If I’m being honest, I would personally advice you to look at the dataviz project instead, if you haven’t heard of that one yet.
However, OriginLab might win in terms of sentiment. It has this nostalgic look of the ’90s, and apparently people really used it during that time. Nevertheless, despite looking old, the repo seems to be quite extensive, with nearly 400 different types of data visualizations:
Quantity isn’t everything though, as some of the 400 entries are disgustingly horrible:
What I do like about this OriginLab repo is that it has an option to sort its contents using a random order. This really facilitates discovery of new pearls:
Thanks to Maarten Lambrechts for sharing this resource on twitter a while back!
Last week I cohosted a professional learning course on data visualization at JADS. My fellow host was prof. Jack van Wijk, and together we organized an amazing workshop and poster event. Jack gave two lectures on data visualization theory and resources, and mentioned among others treevis.net, a resource I was unfamiliar with up until then.
treevis.net is a lot like the dataviz project in the sense that it is an extensive overview of different types of data visualizations. treevis is unique, however, in the sense that it is focused on specifically visualizations of hierarchical data: multi-level or nested data structures.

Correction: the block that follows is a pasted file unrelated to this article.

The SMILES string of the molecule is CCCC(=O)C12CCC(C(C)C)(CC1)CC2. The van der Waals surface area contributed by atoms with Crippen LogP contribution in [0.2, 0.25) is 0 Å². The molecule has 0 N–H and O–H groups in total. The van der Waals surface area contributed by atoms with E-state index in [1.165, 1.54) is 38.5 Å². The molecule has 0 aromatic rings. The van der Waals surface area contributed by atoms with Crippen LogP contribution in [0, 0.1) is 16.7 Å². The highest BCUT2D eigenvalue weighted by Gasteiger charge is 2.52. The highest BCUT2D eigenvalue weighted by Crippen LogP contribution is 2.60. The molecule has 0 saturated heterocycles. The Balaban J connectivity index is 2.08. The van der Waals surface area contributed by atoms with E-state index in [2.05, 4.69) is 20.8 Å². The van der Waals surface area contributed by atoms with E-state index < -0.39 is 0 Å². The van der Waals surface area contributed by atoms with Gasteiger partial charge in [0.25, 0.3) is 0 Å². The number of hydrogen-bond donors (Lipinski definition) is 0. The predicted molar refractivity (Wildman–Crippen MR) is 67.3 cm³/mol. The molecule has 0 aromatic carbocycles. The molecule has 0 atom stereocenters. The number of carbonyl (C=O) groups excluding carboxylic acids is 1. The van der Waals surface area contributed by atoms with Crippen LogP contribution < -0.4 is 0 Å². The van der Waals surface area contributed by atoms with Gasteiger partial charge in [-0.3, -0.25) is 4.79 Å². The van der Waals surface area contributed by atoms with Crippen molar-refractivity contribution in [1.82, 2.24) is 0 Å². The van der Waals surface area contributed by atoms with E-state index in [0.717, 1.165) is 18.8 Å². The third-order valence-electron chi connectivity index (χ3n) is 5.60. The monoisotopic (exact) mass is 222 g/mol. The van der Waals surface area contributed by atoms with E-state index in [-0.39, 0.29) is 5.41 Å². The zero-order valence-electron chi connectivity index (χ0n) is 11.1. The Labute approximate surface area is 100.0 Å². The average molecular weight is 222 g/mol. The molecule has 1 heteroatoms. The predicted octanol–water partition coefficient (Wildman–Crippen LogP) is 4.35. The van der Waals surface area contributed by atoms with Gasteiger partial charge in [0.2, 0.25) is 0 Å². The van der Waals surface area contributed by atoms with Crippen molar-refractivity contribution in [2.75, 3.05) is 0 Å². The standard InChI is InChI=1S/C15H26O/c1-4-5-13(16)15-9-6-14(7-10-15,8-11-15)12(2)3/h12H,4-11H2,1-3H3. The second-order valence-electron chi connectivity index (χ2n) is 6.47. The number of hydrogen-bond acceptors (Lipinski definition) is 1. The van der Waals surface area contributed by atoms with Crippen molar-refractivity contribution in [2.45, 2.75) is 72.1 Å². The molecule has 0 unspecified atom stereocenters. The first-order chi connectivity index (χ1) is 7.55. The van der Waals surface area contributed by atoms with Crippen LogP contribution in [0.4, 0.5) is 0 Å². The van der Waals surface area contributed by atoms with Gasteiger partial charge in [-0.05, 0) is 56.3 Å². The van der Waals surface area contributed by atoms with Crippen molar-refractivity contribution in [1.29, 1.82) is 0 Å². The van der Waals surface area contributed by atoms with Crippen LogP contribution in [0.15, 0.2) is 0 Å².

Hans-Jörg Schulz — professor of Computer Science at Aarhus University in Denmark — maintains the treevis repo. At the moment of writing, he has compiled over 300 different types of hierachical data visualizations and displays them on this website.
As an added bonus, the repo is interactive as there are several ways to filter and look for the visualization type that best fits your data and needs.
Most resources come with added links to the original authors and the original papers they were first published in, so this is truly a great resources for those interested in doing a deep dive into data visualization. Do have a look yourself!
This last trick, I learned in this recent blog post I came across, by Chisato. She explored all colors() base R incorporates, using the new ggforce and ggraph packages (thank you Thomas Lin Petersen!). Her exploration resulted in some nice visual overviews, which you can view in more detail in the original blog here.
Browse through hundreds of helpful data visualization tools, programs, and services. All neatly organized by Andy Kirk in categories: data handling, applications, programming, web-based, qualitative, mapping, specialist, and colour. What a great repository!